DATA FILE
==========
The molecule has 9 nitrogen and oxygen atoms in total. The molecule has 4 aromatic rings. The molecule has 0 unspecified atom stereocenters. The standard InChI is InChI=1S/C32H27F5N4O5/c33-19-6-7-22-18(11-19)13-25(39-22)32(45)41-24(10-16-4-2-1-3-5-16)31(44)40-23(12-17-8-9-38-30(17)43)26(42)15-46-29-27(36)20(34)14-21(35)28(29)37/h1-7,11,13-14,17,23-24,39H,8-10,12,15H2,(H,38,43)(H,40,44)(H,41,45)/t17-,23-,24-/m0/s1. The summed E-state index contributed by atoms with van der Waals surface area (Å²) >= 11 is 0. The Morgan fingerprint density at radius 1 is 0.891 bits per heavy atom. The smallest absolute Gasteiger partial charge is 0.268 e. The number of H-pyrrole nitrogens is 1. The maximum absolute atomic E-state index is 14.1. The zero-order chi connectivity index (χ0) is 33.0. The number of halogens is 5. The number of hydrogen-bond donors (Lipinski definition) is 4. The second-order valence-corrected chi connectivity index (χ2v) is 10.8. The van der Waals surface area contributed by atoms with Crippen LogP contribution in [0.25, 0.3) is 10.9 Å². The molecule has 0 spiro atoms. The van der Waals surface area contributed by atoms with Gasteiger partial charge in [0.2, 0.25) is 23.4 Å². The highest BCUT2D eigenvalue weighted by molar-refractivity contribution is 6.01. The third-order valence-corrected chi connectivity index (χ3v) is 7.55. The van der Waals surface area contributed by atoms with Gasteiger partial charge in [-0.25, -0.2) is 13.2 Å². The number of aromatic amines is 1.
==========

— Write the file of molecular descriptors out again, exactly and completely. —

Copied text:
The molecule has 9 nitrogen and oxygen atoms in total. The molecule has 4 aromatic rings. The molecule has 0 unspecified atom stereocenters. The standard InChI is InChI=1S/C32H27F5N4O5/c33-19-6-7-22-18(11-19)13-25(39-22)32(45)41-24(10-16-4-2-1-3-5-16)31(44)40-23(12-17-8-9-38-30(17)43)26(42)15-46-29-27(36)20(34)14-21(35)28(29)37/h1-7,11,13-14,17,23-24,39H,8-10,12,15H2,(H,38,43)(H,40,44)(H,41,45)/t17-,23-,24-/m0/s1. The summed E-state index contributed by atoms with van der Waals surface area (Å²) >= 11 is 0. The Morgan fingerprint density at radius 1 is 0.891 bits per heavy atom. The smallest absolute Gasteiger partial charge is 0.268 e. The number of H-pyrrole nitrogens is 1. The maximum absolute atomic E-state index is 14.1. The zero-order chi connectivity index (χ0) is 33.0. The number of halogens is 5. The number of hydrogen-bond donors (Lipinski definition) is 4. The second-order valence-corrected chi connectivity index (χ2v) is 10.8. The van der Waals surface area contributed by atoms with Crippen LogP contribution in [0.25, 0.3) is 10.9 Å². The molecule has 0 spiro atoms. The van der Waals surface area contributed by atoms with Gasteiger partial charge in [0.2, 0.25) is 23.4 Å². The highest BCUT2D eigenvalue weighted by molar-refractivity contribution is 6.01. The third-order valence-corrected chi connectivity index (χ3v) is 7.55. The van der Waals surface area contributed by atoms with Gasteiger partial charge in [-0.25, -0.2) is 13.2 Å². The number of aromatic amines is 1.